4. Vehicular signs. Perry said he would propose that signs on vehicles, such as on the side of a tractor trailer, not be allowed to park in the Town. He said the sign on the truck is, in effect, a non-conforming sign.

5. Subdivision Construction Signs. Perry said he would like to see a provision for on-site signs to, among other things, have an effective date of removal. Off-site signs are currently not allowed under the Town’s billboard ordinance.

6. Outdoor lighting. Modification of this ordinance would provide for stricter enforcement. It could also allow residential neighborhoods a ‘dark sky’ option.

7. Home Occupations. Currently, under most of the Town’s residential zoning districts, home occupations must obtain a special exception from the Town’s Board of Zoning Appeals before the owners can obtain a business license from Town Hall. Perry would like to see most home business classifications be allowed to buy a business license without applying to the BZA for a special exception. This would have the effect of increasing the number of business license purchased from the Town and eliminate the $100 cost to apply for a special exception to the BZA, Perry said. Exceptions might apply to businesses with heavy traffic from outside employees or UPS trucks making and picking up deliveries. Those businesses might still have to apply to the BZA for special exceptions.

Rezoning annexed properties

In other business, the Commission voted to recommend final zoning for two parcels of land on Sandfield Road — a 1-acre parcel (TMS # 17900-04-31) owned by Doug and U-Yong Skroback and used as a Tae Kwon Do studio and an adjoining 6.4-acre parcel (TMS # 17900-04-06) owned by Richard Allen – that were annexed in 2009, but were never given final zoning by the Town.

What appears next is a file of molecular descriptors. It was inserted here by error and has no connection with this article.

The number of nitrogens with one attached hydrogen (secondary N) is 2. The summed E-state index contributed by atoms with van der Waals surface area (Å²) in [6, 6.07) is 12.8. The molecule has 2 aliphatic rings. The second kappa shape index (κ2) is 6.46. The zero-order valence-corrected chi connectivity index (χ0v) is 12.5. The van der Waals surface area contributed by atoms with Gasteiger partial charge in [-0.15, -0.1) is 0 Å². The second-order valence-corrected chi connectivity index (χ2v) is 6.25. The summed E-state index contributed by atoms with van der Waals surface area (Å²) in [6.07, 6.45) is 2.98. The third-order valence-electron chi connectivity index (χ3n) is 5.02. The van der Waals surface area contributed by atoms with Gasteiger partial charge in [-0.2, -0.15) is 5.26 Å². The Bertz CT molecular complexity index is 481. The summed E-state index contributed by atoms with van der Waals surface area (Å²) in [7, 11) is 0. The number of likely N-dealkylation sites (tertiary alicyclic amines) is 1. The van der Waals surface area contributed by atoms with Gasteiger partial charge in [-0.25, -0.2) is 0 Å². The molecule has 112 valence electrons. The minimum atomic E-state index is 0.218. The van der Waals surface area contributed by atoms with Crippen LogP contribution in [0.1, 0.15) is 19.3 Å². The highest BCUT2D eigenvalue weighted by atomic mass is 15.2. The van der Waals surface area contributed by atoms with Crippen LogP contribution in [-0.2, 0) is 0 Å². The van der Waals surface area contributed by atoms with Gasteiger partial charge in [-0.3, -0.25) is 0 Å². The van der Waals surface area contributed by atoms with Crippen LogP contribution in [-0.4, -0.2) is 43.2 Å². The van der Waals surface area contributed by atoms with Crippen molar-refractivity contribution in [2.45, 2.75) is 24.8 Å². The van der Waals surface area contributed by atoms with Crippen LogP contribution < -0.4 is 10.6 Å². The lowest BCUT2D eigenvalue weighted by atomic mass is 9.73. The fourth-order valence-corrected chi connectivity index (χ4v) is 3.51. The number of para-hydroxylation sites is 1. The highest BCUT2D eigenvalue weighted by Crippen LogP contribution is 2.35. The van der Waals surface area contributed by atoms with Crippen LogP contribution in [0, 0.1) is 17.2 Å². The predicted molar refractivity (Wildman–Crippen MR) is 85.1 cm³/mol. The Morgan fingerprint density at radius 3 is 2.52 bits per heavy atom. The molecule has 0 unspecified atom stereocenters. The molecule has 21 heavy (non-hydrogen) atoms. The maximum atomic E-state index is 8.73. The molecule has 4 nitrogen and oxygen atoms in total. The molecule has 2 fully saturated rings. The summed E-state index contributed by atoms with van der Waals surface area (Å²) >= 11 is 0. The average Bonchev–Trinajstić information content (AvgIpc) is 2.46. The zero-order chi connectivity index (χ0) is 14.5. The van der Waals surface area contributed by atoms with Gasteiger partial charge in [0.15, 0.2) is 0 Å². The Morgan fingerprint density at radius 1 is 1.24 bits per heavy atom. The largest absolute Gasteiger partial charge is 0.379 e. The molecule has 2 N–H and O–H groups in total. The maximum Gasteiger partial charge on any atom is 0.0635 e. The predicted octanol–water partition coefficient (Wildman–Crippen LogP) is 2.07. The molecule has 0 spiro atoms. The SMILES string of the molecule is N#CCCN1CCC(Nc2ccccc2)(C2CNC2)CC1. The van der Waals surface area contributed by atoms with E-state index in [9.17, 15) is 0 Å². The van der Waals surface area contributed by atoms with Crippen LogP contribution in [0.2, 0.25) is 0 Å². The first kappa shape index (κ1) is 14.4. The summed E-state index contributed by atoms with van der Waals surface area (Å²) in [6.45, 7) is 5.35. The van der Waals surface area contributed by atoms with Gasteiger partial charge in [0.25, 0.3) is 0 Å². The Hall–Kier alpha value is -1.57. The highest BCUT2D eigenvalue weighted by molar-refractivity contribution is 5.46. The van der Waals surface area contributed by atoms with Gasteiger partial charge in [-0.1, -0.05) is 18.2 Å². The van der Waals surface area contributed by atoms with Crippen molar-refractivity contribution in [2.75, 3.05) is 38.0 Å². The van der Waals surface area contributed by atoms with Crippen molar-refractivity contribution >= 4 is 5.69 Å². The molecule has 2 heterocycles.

“Shortly after the annexation of the two properties,” Perry explained, “the Town Clerk left the Town’s employment, and the zoning of the properties was overlooked by staff.” When the annexation came to the County for recording, the County colored it, identifying it with the County’s R-12 zoning color. Perry said it came to the Town’s attention that the property was never properly zoned when the Skrobacks recently had the property appraised. When annexed in 2009, the Skrobacks had asked for Neighborhood Commercial zoning and Allen had asked for Rural zoning. The Commission voted unanimously to recommend those respective zonings.

D. R. Horton lots in Cobblestone

The Commission voted unanimously to allow D. R. Horton builders to reduce by 2 feet the minimum side building set-backs for up to 115 lots in The Farm section of Cobblestone Park. The builder asked for the additional setback to allow a larger footprint to accommodate ranch style homes designed with senior accessibility.

The next Planning Commission meeting is scheduled for June 10 at 6 p.m., when it will hold a public hearing on the budget and review the Capital Improvements Plan (CIP) as well as all funds in the Town’s proposed budget.